In 1986, Mordechai Vanunu, a former technician at Dimona, revealed to the media evidence that Israel possessed and produced nuclear weapons. At the time of Vanunu's arrest, The Times reported that Israel had material for approximately 20 hydrogen bombs and 200 fission bombs.

According to AFP, an unspecified number of ground-to-ground missiles, comprising short range Jericho 1 and medium range Jericho 2 missiles, forms Israel's strategic force. At the end of the 1990s, the Jewish state also acquired three diesel-powered, Dolphin-class submarines, capable of launching nuclear-armed cruise missiles. Moreover, the Washington Post recently reported that Israel has succeeded in modifying U.S.-made cruise missiles capable of carrying nuclear warheads to be launched from submarines.

Unlike Iran and North Korea, Israel has never signed the Nuclear Non-Proliferation Treaty, designed to prevent the global spread of nuclear weapons. As a result, it is not subject to inspections and the threat of sanctions by the United Nations nuclear watchdog, the International Atomic Energy Agency (IAEA), which has repeatedly asked Israel to give up its secret nuclear arsenal to avoid an arms race in the Middle East.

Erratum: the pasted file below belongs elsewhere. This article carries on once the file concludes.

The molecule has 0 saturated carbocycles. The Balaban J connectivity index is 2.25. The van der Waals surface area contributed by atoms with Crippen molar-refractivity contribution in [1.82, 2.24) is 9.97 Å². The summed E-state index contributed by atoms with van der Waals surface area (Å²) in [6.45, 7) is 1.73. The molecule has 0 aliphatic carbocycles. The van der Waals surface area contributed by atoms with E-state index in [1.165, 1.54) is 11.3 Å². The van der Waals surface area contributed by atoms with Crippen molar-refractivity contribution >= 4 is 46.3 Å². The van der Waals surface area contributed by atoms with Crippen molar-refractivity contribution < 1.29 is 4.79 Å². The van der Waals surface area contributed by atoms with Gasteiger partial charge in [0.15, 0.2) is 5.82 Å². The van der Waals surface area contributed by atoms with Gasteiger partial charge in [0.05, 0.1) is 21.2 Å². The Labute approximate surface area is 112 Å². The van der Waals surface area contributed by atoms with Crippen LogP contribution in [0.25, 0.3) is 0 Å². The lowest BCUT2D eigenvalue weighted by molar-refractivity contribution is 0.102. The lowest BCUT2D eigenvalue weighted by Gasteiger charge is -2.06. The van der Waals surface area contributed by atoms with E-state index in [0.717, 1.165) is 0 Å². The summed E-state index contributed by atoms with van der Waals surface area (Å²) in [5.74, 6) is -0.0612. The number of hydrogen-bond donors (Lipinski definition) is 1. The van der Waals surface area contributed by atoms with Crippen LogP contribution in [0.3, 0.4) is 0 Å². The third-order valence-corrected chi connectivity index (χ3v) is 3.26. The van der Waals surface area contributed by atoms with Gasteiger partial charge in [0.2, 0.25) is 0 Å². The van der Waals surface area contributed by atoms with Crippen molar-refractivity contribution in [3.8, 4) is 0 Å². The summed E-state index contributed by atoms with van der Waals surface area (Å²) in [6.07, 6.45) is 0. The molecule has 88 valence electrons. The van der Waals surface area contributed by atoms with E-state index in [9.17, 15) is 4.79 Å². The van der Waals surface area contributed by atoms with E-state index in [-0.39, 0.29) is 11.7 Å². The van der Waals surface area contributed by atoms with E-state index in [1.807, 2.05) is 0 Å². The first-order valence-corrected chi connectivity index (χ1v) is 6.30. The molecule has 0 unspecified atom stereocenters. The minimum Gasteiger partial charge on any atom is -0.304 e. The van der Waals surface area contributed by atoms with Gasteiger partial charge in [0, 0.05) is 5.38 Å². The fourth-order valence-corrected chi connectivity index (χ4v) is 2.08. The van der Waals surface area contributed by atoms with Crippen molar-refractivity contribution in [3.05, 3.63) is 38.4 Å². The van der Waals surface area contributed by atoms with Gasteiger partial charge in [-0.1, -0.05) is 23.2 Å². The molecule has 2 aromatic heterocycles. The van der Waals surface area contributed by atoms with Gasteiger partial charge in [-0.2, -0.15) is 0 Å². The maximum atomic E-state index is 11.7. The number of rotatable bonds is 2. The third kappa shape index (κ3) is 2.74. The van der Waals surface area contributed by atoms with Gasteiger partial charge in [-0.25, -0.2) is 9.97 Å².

U.S. intelligence agencies often omit Israel from semiannual reports to Congress identifying countries developing weapons of mass destruction to protect the Jewish state from any economic or military sanctions. On the other hand, the U.S. is leading an international campaign against Iran over its nuclear program, which Tehran insists is for generating power.

Israel also stepped up rhetoric against Iran. Deputy Prime Minister Shimon Peres warned on Monday that Iranian President Mahmoud Ahmadinejad, who has called for Israel to be wiped off the map, should bear in mind that his own country could also be destroyed.

Although Peres didn’t say who should attack Iran, he implied that military action should be led by the U.S., pointing to the wars in Afghanistan and Iraq.

The U.S. is striving to get a UN Security Council resolution demanding the Islamic Republic to halt uranium enrichment activities. But the truth is that Tehran hasn’t violated the Nuclear Non-Proliferation Treaty (NPT) or any other international obligations.

“Let me remind everybody that nothing Iran is accused of doing is illegal,” said Scott Ritter, the former UN weapons inspector who challenged the Bush administration's drive to Iraq War. “We’re condemning Iran for doing that which is permitted under a treaty which it has signed and entered into in force, and has UN inspectors on the ground verifying Iranian compliance.”

It is obvious that Israel, which already possesses nuclear weapons, poses danger to Middle East stability. The U.S.--the only nation to have ever used nuclear weapons against human beings-- should bear in mind this fact before it presses Tehran over its nuclear ambitions. Washington’s refusal to consider Iran’s proposal to make the Middle East a nuclear-free zone shows what all the U.S. hype about Iran’s nuclear program is really about. It simply doesn’t want to eliminate nuclear weapons in the Middle East as long as they remain in the hands of an ally.